Be the Change Network

aka "Kari's Blog"

Archive for April, 2013

The Food is the Thought

April 09, 2013 By: karig2 Category: General No Comments →

Bun Thoeun is a student whose story keeps me awake at night. A year ago the lack of $30 to fix a wheel on the family’s oxcart threatened Bun Thouen’s chances of staying in school.  He’s a smart kid, to keep him from being forced to drop out of 4th grade last year, I fixed the wheel.  He and his brother have been using the oxcart ever since to haul water from the river and deliver it to other homes, earning about $1 per day.  It’s his family’s only source of income.  How Bun Thoeun maintains his ranking at the top of the 5th grade class is a mystery to me.   He is 15 years old but looks about 11 from years of malnourishment.  To see how the family was doing, I paid them a visit one afternoon.

Bun Thouen - top student, 5th grade, Charuk Tiek

Unfortunately, Bun Thoeun wasn’t home and the sun was setting as his mother approached from her hut.  She said the boy was searching for their cow.  His mother was visibly thin, fragile and ill.  In the darkness we chatted for a few minutes, she was coughing and slurring her words.

Some western companions asked me if this kind of intrusion was okay, uncomfortable that we might be invading her privacy given that it was getting dark. I’ve been coming here long enough to know that with no gates or doors to knock on, or telephones to call ahead, that this is the way interactions happen. Visitors are welcome at any time of day, our unexpected presence shows that we care and they are not invisible.

I told her that I came to see Bun Thoeun because he is one of our best students and I wanted to make sure he had the support he needed to stay in school. I asked how she felt about him being the top of the 5th grade class.  She smiled a little and feebly said she didn’t know about it, she whispered that she wanted him to stay in school. I asked where he did his homework at night and she pointed to a dark place in the shabby hut.  Apparently a sister living nearby has a cell phone with a little light on it that he can use to see his work.  How does he power it? I asked.  She wasn’t sure, when it ran out he stopped studying.

I asked when her son would be back. She didn’t know how long it would take him to find the cow.  I asked if they had eaten dinner.  She said no.  I asked if they had any food and she said “the food is the thought.”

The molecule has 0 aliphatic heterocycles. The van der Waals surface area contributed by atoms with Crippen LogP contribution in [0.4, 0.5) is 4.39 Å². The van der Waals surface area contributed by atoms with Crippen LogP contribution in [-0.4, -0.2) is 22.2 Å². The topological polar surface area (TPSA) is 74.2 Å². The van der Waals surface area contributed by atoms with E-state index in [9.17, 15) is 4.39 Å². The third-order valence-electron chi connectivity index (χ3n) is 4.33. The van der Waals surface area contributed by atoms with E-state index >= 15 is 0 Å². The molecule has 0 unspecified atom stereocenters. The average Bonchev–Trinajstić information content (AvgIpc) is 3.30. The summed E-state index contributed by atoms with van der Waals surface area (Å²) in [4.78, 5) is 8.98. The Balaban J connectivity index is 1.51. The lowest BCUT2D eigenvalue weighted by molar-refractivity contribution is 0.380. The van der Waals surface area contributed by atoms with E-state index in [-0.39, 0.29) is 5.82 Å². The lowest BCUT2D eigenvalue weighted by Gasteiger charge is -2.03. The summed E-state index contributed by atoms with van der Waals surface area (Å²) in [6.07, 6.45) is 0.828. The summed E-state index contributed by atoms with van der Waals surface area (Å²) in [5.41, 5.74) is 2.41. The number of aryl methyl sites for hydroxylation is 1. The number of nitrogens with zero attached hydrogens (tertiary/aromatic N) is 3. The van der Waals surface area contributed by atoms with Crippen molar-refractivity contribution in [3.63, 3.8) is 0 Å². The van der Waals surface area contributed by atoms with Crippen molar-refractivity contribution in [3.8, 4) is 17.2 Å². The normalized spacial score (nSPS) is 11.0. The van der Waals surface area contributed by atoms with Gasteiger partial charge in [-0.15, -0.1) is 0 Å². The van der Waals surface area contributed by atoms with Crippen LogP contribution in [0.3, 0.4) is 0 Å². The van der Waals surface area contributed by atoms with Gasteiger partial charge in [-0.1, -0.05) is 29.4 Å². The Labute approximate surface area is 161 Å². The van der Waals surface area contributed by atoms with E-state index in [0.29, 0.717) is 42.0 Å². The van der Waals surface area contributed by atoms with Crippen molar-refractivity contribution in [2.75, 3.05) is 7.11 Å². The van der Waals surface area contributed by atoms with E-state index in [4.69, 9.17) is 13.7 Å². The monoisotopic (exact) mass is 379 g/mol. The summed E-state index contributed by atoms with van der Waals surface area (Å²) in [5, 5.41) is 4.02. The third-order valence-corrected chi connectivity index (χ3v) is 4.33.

I asked her to tell Bun Thouen to come see me when he came  to school.  Without the school breakfast this smart child would have nothing to eat,  thankfully he was in the morning class.

After breakfast Bun Thouen came to see me with a welcome smile on his face.  He thanked me for fixing his oxcart and was glad to hear that I talked to his mom. I asked him about the homework situation and said there was a chance I could give him a solar light, if he would be sure an take care of it.  Paul had gotten ahold of 10 solar lights from LuminAID, a socially conscious company that has invented an inflatable solar light that gives 6-8 hours of diffused LED light after charging its tiny solar panel under direct sun for 5 hours.  While Bun Thoeun knew he really needed that, he was afraid that someone might get jealous and steal it while it was charging and he was in school.  Or worse, one of his parents might trade it for alcohol.  I told him to tell everyone that the light was school property, on loan to him as reward for being #1 in the fifth grade class.  He smiled and thanked me.





I knew he would make good use of the LuminAID light.  He wants to be a doctor and I hope the light will last that many years.  I hope I will last that many years.  There are not many children in Bun Thoeun’s circumstance who have such high aspirations.  Where does he get this belief in himself?    The day he becomes a doctor, the world will indeed have changed.

If you would like to help us obtain more LuminAID lights for our most promising students who have no light to do their homework, please visit, GIVE Light, GET Light.




UN Association of North Colorado International Humanitarian Award

April 02, 2013 By: karig2 Category: General 1 Comment →

It was certainly a surprise and an honor to come into work Monday and discover I’m being honored with an International Humanitarian Award.   I am humbled and happy that I will have a chance to speak to more people about SSI’s work in Cambodia.  Another opportunity to make our student’s invisible struggles, visible.   Thank you to the selection committee at the UN Association of Northern Colorado for this prestigious recognition of our efforts!